The Guatemalan immigrant was paid below minimum wage, in cash, by an employer who made him work more than 70 hours a week, he says.
But what sets the 26-year-old’s case apart from countless others involving exploited immigrant workers is that Antonio Vanegas is among a group of undocumented immigrants who have worked for years in federal buildings.
This week, Vanegas and about a dozen other immigrants and their supporters are staging a hunger strike to push for better working conditions as well as immigration reform.
The hunger strike comes two months after Vanegas and more than 100 other workers – many of them for businesses that are contracted by the federal government -- held a one-day strike to protest low wages and other unfair labor practices.
“I was subject to harsh treatment at work,” Vanegas said to Fox News Latino. “We immigrants come here to work hard, to fight for the American Dream. That’s what made me come to this country, to improve life for my family in Guatemala and for my five-year-old daughter.”
The campaign to call attention to the plight of the workers, and immigrants, is organized by Good Jobs Nation, an umbrella group that includes Jobs With Justice, Interfaith Worker Justice, and the National Day Laborer Organizing Network.
Strikers in May wanted to call attention to what they said was the poor treatment of employers who are linked to the federal government. The protesters included people who work for private companies that have contracts to operate in the Old Post Office, the Ronald Reagan Building and the Smithsonian museums, among other places.
Vanegas worked for Quick Pita, which is part of the food court at the Ronald Reagan Building, for three years. He and many other workers who took part in the May strike were told not to return after it took place, but after pressure to take them back, his employer allowed him to work for a few more days, he said.
Soon after, though, an officer with the Federal Protective Service, which handles security at federal buildings, asked to examine his ID. After the officer told Vanegas it was not acceptable, he was reported to immigration officials, who placed him in deportation proceedings.
Vanegas said that his employer never asked for proof of his eligibility to work in the United States.
An effort to obtain a comment from the manager or owner of Quick Pita was unsuccessful.
Paco Fabian, a spokesperson for the labor federation Change to Win, which has organizes federal contract employees, said that employers often turn their workers over to immigration authorities when they complain about unfair labor practices.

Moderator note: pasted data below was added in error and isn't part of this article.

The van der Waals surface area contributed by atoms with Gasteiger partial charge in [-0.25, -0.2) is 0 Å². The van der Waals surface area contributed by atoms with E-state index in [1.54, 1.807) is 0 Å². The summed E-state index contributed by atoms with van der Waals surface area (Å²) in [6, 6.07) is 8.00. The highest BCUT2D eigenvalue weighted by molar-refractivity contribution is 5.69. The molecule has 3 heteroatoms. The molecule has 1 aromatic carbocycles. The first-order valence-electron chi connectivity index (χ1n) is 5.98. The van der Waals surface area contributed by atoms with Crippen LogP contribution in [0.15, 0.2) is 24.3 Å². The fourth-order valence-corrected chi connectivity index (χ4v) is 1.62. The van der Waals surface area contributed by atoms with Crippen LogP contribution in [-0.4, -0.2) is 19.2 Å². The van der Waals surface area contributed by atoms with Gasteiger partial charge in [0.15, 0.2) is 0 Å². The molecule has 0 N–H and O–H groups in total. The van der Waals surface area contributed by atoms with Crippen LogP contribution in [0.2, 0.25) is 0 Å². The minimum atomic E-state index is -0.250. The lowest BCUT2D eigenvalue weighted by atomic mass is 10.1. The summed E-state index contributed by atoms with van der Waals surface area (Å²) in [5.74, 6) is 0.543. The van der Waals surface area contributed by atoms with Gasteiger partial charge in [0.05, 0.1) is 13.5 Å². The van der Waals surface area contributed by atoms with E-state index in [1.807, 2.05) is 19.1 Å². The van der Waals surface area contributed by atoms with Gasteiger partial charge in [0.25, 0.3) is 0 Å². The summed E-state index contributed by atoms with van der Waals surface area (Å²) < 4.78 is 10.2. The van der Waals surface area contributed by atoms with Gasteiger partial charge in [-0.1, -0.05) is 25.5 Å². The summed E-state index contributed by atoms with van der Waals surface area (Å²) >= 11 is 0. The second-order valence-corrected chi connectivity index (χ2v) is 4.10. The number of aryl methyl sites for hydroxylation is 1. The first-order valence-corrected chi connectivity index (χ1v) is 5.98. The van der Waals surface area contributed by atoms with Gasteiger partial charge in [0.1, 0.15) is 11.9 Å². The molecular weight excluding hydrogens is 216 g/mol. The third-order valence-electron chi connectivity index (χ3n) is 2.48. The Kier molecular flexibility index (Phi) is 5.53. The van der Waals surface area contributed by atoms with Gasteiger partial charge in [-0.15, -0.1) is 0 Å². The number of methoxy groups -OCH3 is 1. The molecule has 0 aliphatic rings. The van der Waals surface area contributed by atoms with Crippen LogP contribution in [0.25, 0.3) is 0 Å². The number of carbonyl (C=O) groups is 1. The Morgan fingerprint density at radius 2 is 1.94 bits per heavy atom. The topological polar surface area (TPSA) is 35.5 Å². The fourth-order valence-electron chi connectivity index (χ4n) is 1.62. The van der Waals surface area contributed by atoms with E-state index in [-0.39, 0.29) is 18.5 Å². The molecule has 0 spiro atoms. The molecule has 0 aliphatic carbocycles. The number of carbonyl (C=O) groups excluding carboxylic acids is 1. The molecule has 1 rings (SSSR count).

“The government, also, can give him a special visa while he’s in a labor dispute, or they can say ‘We’re deporting you.’”
“The undocumented workers want an end to the use of immigration [enforcement] as a form of retaliation,” Fabian said.
One of the more ironic aspects of Vanegas’s case is that he was working in the same building that houses the Customs and Border Protection, which enforces immigration and trade law.
“He was even serving customers from the Customs and Border Protection,” he said.
Vanegas, who has a deportation hearing next month, said he often bantered with Customs agents.
“I never felt afraid because I was undocumented,” he said, adding that he knows other undocumented immigrants who work in federal buildings. “Many don’t have documents, I was paid in cash and so are they.”
Fabian said that the employment of Vanegas and other undocumented workers by federal contractors shows “how vital undocumented workers are” in the U.S. economy and “how vital immigration reform is.”
In answer to the employment of undocumented workers and complaints about wage and hour violations by federal contractors, Dan Cruz, a GSA spokesman, emailed: "GSA has clear guidelines in our contracts to ensure that our contractors follow the law, and we take allegations of violations very seriously.”
“This matter was referred to the Department of Labor for further review and we have sent a letter to TCMA reiterating that it must follow federal and local laws in their own contracts with the food court tenants. We will look forward to reviewing the results of DOL’s investigation and will take appropriate actions where necessary."
Advocates for the workers say that there are about 2 million federal contract workers doing such jobs as serving food to driving trucks and manufacturing military uniforms. They say many earn so little they live in poverty and depend on public assistance.
Elizabeth Llorente can be reached at email@example.com
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